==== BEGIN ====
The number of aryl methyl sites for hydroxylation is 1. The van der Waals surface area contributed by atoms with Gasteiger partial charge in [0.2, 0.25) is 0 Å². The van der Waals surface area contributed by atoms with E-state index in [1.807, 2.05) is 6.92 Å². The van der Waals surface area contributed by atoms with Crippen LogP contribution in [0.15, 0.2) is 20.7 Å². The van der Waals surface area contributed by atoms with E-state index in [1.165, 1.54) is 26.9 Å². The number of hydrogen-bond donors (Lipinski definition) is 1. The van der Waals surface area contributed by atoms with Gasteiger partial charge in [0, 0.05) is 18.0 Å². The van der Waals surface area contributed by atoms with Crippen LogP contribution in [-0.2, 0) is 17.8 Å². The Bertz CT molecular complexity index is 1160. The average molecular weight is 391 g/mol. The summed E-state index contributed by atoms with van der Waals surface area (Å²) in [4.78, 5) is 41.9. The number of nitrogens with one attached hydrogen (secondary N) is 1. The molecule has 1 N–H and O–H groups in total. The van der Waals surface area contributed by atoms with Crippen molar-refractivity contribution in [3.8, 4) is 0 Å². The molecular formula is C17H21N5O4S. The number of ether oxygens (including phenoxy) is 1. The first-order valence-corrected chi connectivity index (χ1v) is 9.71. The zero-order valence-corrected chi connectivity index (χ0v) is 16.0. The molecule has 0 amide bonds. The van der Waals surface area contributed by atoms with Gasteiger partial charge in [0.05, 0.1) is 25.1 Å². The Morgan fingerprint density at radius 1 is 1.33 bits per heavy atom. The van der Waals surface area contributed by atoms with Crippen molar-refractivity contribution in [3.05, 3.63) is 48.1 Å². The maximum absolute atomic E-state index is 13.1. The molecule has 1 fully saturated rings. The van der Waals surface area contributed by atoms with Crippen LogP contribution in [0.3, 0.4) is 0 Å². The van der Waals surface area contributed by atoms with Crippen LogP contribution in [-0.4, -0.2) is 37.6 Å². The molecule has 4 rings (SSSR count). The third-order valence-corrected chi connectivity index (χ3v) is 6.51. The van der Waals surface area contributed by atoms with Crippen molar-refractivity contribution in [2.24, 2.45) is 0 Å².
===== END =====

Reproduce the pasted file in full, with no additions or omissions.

The number of aryl methyl sites for hydroxylation is 1. The van der Waals surface area contributed by atoms with Gasteiger partial charge in [0.2, 0.25) is 0 Å². The van der Waals surface area contributed by atoms with E-state index in [1.807, 2.05) is 6.92 Å². The van der Waals surface area contributed by atoms with Crippen LogP contribution in [0.15, 0.2) is 20.7 Å². The van der Waals surface area contributed by atoms with E-state index in [1.165, 1.54) is 26.9 Å². The number of hydrogen-bond donors (Lipinski definition) is 1. The van der Waals surface area contributed by atoms with Gasteiger partial charge in [0, 0.05) is 18.0 Å². The van der Waals surface area contributed by atoms with Crippen LogP contribution in [-0.2, 0) is 17.8 Å². The Bertz CT molecular complexity index is 1160. The average molecular weight is 391 g/mol. The summed E-state index contributed by atoms with van der Waals surface area (Å²) in [4.78, 5) is 41.9. The number of nitrogens with one attached hydrogen (secondary N) is 1. The molecule has 1 N–H and O–H groups in total. The van der Waals surface area contributed by atoms with Crippen molar-refractivity contribution in [3.8, 4) is 0 Å². The molecular formula is C17H21N5O4S. The number of ether oxygens (including phenoxy) is 1. The first-order valence-corrected chi connectivity index (χ1v) is 9.71. The zero-order valence-corrected chi connectivity index (χ0v) is 16.0. The molecule has 0 amide bonds. The van der Waals surface area contributed by atoms with Gasteiger partial charge in [0.05, 0.1) is 25.1 Å². The Morgan fingerprint density at radius 1 is 1.33 bits per heavy atom. The van der Waals surface area contributed by atoms with Crippen molar-refractivity contribution in [3.05, 3.63) is 48.1 Å². The maximum absolute atomic E-state index is 13.1. The molecule has 1 fully saturated rings. The van der Waals surface area contributed by atoms with Crippen LogP contribution in [0.3, 0.4) is 0 Å². The van der Waals surface area contributed by atoms with Crippen LogP contribution in [-0.4, -0.2) is 37.6 Å². The molecule has 4 rings (SSSR count). The third-order valence-corrected chi connectivity index (χ3v) is 6.51. The van der Waals surface area contributed by atoms with Crippen molar-refractivity contribution in [2.24, 2.45) is 0 Å².